Good News: There are insurance policies today that protect exactly for the risks mentioned above, and so much more! Coverage now includes protection for 1st party claims. These are losses that directly affect the insured, such as:

  • Cyber Extortion: This is when your business network is held for ransom by a hacker. Hackers that gain entry into your systems can encrypt all of your files and promise to release them once you make payment to their account.
  • Social Engineering: Someone is able to gain access to your network and trick the accounting or upper management department to transfer money to different accounts. Most common is an e-mail that is sent from the owner of a company to accounting, demanding that a wire transfer be immediately sent to a new bank account.
  • Public Relations: Costs associated with restoring a business’ image within the community based on the impact of a data breach.
  • Customer Notification/Credit Monitoring: Almost every state has a specific law that deals with losing personal information. You must notify by the rules of the state the customer lives in, not just by the state your business resides in. This can be very costly and is usually provides free credit monitoring to the customers that were affected.
  • Data Recovery/Forensic Costs: In the event that your business data has been destroyed or a breach has occurred, the insurance will hire a Computer Forensic Specialist to retrieve your lost/damaged data as well as determine the effects of the breach to your systems.

Bad News: BEWARE! Cyber insurance is relatively new and quickly evolving. No two companies are offering the exact same products, and most companies are including limitations on coverage or limits themselves. You should have your Cyber Insurance reviewed annually as the market continues to offer new insuring agreements. A policy written 3 years ago might be obsolete compared to today.
Looking to understand more about cyber liability coverage? Reach out to Taras Shalay at (586) 344 – 1982, or by e-mail at Tshalay@AlliedInsMgr.com.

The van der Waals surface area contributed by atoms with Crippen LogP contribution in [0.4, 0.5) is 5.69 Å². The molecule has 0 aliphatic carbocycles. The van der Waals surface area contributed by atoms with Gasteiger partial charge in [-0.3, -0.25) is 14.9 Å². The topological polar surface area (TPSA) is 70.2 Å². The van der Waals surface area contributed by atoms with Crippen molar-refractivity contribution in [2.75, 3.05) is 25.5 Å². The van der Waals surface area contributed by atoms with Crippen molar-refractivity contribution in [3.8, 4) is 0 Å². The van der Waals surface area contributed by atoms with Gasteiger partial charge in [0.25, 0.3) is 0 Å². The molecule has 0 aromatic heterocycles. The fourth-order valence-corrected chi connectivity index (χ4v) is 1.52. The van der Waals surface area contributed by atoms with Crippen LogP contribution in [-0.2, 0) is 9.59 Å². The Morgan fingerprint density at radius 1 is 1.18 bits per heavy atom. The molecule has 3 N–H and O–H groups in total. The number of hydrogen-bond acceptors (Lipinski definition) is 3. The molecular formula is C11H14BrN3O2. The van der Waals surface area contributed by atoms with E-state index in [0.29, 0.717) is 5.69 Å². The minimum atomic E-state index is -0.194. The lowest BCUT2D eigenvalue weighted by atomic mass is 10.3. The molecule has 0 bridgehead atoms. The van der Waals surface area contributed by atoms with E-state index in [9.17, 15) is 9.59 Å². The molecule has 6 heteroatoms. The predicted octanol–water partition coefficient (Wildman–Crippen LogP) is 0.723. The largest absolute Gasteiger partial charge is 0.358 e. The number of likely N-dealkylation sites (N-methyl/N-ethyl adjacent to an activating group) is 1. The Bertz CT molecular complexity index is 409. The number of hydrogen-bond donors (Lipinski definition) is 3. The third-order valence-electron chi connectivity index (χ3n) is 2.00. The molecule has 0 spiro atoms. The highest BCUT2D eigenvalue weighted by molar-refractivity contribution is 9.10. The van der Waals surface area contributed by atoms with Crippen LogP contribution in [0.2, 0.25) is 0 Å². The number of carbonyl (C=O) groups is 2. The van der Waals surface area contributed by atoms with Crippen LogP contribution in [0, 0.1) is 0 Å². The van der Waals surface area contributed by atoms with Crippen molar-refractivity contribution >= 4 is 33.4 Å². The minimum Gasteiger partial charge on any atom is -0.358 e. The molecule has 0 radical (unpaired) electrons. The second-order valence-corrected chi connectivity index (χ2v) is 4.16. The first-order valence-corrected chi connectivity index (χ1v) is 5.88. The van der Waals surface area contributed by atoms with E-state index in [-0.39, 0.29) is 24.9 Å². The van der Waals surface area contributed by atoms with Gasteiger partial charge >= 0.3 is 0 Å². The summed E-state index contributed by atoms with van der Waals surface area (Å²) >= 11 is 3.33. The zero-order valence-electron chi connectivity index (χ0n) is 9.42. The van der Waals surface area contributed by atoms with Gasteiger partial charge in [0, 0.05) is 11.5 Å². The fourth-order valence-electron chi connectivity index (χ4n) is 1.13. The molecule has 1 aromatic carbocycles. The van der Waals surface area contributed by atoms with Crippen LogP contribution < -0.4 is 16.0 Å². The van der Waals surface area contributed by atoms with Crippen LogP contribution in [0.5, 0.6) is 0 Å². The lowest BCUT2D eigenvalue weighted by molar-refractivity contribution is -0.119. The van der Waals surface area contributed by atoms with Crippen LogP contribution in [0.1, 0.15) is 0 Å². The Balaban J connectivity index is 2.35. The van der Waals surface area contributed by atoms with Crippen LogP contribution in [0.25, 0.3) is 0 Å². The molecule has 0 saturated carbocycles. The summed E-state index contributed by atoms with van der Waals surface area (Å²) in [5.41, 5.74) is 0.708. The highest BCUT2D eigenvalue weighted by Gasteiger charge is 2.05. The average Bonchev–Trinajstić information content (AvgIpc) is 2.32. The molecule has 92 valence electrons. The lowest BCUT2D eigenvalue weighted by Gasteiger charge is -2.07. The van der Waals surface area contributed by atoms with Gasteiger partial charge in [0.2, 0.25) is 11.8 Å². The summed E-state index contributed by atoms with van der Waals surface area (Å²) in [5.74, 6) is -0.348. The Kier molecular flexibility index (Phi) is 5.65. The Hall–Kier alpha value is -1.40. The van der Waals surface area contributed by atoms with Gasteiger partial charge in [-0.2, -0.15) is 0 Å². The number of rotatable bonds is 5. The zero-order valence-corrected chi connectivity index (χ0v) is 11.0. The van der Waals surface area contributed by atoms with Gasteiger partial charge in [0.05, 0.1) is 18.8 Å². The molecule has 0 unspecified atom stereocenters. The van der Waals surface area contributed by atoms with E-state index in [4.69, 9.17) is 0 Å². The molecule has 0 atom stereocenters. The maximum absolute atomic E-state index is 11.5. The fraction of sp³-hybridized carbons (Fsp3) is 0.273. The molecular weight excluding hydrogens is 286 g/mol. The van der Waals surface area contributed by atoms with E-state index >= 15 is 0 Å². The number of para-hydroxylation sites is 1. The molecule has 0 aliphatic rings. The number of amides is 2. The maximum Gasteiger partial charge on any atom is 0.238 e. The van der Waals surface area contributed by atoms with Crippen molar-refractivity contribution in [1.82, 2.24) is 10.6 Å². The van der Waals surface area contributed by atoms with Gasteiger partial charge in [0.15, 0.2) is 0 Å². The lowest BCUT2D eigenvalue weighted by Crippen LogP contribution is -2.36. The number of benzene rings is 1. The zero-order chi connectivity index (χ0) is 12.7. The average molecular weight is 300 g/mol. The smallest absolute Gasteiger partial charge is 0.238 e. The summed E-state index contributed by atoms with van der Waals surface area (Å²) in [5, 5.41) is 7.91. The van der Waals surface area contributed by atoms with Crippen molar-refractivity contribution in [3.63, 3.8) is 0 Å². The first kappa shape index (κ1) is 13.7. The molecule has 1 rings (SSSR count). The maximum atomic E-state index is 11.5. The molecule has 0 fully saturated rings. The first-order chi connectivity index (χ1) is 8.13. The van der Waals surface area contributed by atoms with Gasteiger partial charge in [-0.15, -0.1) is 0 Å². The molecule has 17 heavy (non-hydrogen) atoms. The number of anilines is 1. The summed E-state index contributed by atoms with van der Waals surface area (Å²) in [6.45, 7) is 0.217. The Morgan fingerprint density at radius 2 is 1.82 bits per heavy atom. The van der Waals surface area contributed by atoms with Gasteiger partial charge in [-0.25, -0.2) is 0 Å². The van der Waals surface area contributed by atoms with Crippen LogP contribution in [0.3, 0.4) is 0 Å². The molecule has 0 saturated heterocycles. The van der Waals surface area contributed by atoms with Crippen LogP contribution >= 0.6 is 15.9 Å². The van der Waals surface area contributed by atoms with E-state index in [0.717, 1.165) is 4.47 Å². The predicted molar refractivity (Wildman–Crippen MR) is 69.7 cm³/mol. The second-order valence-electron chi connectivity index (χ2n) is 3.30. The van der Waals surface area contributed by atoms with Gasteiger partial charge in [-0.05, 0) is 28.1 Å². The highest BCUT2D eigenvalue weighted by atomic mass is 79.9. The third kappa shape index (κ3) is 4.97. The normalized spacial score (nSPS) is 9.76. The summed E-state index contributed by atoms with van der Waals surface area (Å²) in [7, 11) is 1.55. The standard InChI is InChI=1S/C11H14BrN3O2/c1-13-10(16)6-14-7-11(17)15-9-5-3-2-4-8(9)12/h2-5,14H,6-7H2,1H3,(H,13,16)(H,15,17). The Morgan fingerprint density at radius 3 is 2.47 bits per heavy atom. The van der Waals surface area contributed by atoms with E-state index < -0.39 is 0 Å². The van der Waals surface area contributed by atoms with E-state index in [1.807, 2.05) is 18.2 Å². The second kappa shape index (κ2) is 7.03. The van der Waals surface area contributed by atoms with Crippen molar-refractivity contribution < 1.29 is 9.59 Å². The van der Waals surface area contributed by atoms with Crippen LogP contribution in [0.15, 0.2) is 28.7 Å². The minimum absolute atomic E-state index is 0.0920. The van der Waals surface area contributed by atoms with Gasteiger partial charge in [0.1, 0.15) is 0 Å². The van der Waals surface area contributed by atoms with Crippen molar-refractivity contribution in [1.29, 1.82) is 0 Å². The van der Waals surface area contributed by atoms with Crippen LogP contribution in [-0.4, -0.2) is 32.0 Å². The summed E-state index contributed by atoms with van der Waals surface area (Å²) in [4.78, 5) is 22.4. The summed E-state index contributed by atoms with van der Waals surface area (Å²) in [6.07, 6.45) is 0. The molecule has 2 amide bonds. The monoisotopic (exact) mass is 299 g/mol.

Why an Umbrella Insurance Policy is the Safety Net for You

   |   By  |  0 Comments

Rain drops falling onto umbella with rainbow colour- Rainy weather

A car crash occurs every 60 seconds.

When two or more vehicles collide, lives are at risk, and costs in the form of auto, medical and legal expenses arise.

If you were in an accident and sued would you have enough coverage?

Sometimes, it can be confusing what level of coverage you need in any one policy or coverage within a policy.

To protect your financial future in today’s litigious society, an umbrella policy may be the solution.

An umbrella insurance policy is like a safety net for your other insurance policies. When an underlying policy’s limit is exhausted, the umbrella policy can kick in.

Take the car crash example from above.

You might have enough auto-insurance to cover the damage of the collision. But what if someone is injured and they take you to court?

In situations like these, it can be hard to predict not only how much coverage you need, but which kinds you need.

Umbrella insurance increases your liability limits.

With an umbrella insurance policy, you are taking a step towards protecting yourself from the expenses from lawsuits and potential hardship for your family. Major accidents such as vehicular collisions or serious bodily injuries are all examples of situations where extra coverage may be needed.

However, there are other scenarios that can benefit from extra coverage too.  Here are a few situations to think about:

  • You have a momentary distraction while driving.  Even the best driver may cause an accident with serious injuries and property damage.
  • Your swimming pool attracts both invited and uninvited guests, regardless of the tallest fence or the most thorough precautions.
  • Your teenager, while driving friends to a school event, is involved in a major accident.
  • You injure a water skier while boating.

These situations can occur quickly and are usually unexpected, so having an umbrella policy in place if they happen keeps you from being completely uninsured when they occur.

Want to learn more? Contact us at Allied Insurance Managers